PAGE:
years ago, I was designing a character and I kept adding traits: she had an
interest in gladiators, a bit of a mischievous streak, a love of old movies and
TV shows, etc., etc. It got to the point
where I started to wonder if a real person could have all these traits, or if I
was just stitching different people together like Dr. Frankenstein. It’s a problem that often comes up in TV
shows, especially scifi or fantasy ones.
Like in the pilot episode we’ll meet a character who seems like an
average person, but after five or six seasons we’ll find out they speak nine
languages, are an expert in five forms of martial arts, can hack a computer
with only a few keystrokes, and so on.
The vast majority of these talents only show up in one episode. Like, maybe the bad guy needs some Mayan
artifact to finish their doomsday weapon, and this character instantly knows
what it is and what museum it’s in because, “Oh, you mean I’ve never mentioned
my interest in Mayans? How odd.” The
good guys go to the museum, but the bad guy’s goons are already there so the
character grabs a sword because, “I’m an expert swordsperson too.”
people do have wide and varied interests and talents: I’m interested in World
War II, some people like the science fiction stories I write, I have some
gardening projects I’m slowly working on, etc., etc. Some characters feel like real people, while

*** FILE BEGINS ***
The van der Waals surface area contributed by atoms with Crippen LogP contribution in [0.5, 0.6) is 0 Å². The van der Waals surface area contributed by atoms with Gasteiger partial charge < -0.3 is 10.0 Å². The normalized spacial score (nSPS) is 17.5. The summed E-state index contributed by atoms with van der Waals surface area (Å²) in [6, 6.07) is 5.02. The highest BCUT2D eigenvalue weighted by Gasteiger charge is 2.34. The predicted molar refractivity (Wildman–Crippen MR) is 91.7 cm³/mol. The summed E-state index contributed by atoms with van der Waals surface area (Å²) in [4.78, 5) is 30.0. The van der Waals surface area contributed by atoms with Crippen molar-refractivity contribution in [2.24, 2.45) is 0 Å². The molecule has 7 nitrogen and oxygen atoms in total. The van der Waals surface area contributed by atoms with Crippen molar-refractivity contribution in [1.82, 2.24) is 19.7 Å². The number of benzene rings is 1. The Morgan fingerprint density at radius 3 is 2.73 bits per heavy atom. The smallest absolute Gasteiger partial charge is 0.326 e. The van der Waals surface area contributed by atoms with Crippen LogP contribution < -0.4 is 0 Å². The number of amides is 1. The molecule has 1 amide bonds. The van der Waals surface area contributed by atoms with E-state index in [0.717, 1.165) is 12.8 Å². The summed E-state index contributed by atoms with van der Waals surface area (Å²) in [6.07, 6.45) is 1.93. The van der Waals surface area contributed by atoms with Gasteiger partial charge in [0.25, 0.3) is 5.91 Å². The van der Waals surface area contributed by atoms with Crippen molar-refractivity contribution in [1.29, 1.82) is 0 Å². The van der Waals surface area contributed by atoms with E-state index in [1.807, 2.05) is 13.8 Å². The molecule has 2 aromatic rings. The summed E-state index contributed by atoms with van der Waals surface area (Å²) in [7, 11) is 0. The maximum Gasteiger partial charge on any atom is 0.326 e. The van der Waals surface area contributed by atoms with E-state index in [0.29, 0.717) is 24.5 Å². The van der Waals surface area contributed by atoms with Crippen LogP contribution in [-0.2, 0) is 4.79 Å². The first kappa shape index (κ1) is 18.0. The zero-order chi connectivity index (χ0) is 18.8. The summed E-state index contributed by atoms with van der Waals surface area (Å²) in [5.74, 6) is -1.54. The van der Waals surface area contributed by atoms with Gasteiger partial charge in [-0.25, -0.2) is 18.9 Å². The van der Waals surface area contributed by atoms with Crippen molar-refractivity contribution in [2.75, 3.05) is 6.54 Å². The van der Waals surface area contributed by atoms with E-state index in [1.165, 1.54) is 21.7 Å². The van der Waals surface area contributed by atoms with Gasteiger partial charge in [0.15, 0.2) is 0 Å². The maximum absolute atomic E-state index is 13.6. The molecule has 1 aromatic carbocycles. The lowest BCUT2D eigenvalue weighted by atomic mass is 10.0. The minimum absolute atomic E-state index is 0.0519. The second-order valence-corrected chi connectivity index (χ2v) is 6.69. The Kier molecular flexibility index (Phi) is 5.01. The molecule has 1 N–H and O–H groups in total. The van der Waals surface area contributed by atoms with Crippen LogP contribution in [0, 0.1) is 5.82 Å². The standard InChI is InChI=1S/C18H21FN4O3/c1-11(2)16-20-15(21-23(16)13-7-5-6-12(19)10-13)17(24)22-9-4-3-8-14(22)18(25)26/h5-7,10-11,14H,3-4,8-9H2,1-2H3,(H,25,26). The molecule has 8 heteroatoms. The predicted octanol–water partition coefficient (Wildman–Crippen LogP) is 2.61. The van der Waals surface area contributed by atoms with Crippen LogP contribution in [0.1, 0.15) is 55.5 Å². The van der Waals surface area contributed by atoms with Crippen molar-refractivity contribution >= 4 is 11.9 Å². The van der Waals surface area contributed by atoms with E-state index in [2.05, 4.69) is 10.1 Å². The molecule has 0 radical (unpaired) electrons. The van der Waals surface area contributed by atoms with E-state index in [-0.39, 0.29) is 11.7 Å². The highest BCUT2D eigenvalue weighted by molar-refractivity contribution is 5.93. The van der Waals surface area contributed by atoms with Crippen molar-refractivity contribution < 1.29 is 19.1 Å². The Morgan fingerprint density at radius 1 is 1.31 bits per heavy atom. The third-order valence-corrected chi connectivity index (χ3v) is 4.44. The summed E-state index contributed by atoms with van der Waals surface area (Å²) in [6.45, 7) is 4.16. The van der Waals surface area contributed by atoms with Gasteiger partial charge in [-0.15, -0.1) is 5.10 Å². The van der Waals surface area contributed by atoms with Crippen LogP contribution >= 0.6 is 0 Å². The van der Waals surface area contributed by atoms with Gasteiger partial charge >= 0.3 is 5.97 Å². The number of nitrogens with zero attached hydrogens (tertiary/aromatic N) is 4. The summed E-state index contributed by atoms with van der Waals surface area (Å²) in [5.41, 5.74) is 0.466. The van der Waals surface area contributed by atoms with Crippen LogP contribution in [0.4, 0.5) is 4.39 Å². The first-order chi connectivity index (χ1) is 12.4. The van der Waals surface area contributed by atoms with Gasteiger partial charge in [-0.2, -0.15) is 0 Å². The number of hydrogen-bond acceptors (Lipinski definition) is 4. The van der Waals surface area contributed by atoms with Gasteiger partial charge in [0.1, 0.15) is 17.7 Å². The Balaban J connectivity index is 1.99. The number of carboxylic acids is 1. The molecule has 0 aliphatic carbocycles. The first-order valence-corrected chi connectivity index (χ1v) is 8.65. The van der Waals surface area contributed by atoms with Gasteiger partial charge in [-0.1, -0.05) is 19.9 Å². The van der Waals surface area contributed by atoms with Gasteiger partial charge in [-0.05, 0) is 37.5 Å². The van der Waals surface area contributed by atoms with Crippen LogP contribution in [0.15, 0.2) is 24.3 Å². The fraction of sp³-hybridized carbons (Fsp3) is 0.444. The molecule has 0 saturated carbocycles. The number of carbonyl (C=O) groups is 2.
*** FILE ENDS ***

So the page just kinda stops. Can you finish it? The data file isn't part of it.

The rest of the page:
others are just plot devices. There’s no
clear dividing line between them, so it’s very easy to cross from one to the
think the main reason this happens is that it is easier for the reader to
understand – and also easier to write – if we have basic characters. Basic characters like the competent hero who
can repair any mechanical problem with a paper clip and some duct tape, and the
bumbling buffoon we can laugh at because they never do anything right. Until right at the end when the buffoon somehow
flies a helicopter and saves the hero.
reality, people are probably closer to the buffoon than the hero, but people
read to escape reality. But this can
lead to people just expecting some hero to come save them from their
problems. So maybe next time you’re
stitching together your hero, throw in some buffoon to make them more realistic
and less the uber-hero.
Image from Pixabay.